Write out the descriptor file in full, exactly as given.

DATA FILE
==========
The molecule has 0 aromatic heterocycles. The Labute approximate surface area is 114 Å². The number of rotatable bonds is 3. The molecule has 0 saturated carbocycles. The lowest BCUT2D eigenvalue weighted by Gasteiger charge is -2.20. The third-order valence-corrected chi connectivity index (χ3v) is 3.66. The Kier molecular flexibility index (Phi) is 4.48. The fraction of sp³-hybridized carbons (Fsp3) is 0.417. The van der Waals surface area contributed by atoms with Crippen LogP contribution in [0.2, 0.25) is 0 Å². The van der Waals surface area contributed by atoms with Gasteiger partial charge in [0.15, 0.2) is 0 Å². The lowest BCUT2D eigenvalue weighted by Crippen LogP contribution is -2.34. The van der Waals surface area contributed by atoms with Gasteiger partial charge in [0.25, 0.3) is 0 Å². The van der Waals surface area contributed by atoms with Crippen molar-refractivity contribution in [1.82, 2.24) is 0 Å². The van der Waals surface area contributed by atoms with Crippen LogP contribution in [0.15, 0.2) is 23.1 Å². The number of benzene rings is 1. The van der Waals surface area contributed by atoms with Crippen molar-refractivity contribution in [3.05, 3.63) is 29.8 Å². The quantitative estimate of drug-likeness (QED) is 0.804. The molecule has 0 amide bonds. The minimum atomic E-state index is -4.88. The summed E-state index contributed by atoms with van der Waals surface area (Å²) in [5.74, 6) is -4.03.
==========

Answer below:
The molecule has 0 aromatic heterocycles. The Labute approximate surface area is 114 Å². The number of rotatable bonds is 3. The molecule has 0 saturated carbocycles. The lowest BCUT2D eigenvalue weighted by Gasteiger charge is -2.20. The third-order valence-corrected chi connectivity index (χ3v) is 3.66. The Kier molecular flexibility index (Phi) is 4.48. The fraction of sp³-hybridized carbons (Fsp3) is 0.417. The van der Waals surface area contributed by atoms with Crippen LogP contribution in [0.2, 0.25) is 0 Å². The van der Waals surface area contributed by atoms with Gasteiger partial charge in [0.15, 0.2) is 0 Å². The lowest BCUT2D eigenvalue weighted by Crippen LogP contribution is -2.34. The van der Waals surface area contributed by atoms with Gasteiger partial charge in [0.25, 0.3) is 0 Å². The van der Waals surface area contributed by atoms with Crippen molar-refractivity contribution in [1.82, 2.24) is 0 Å². The van der Waals surface area contributed by atoms with Crippen LogP contribution in [0.15, 0.2) is 23.1 Å². The number of benzene rings is 1. The van der Waals surface area contributed by atoms with Crippen molar-refractivity contribution in [3.05, 3.63) is 29.8 Å². The quantitative estimate of drug-likeness (QED) is 0.804. The molecule has 0 amide bonds. The minimum atomic E-state index is -4.88. The summed E-state index contributed by atoms with van der Waals surface area (Å²) in [5.74, 6) is -4.03.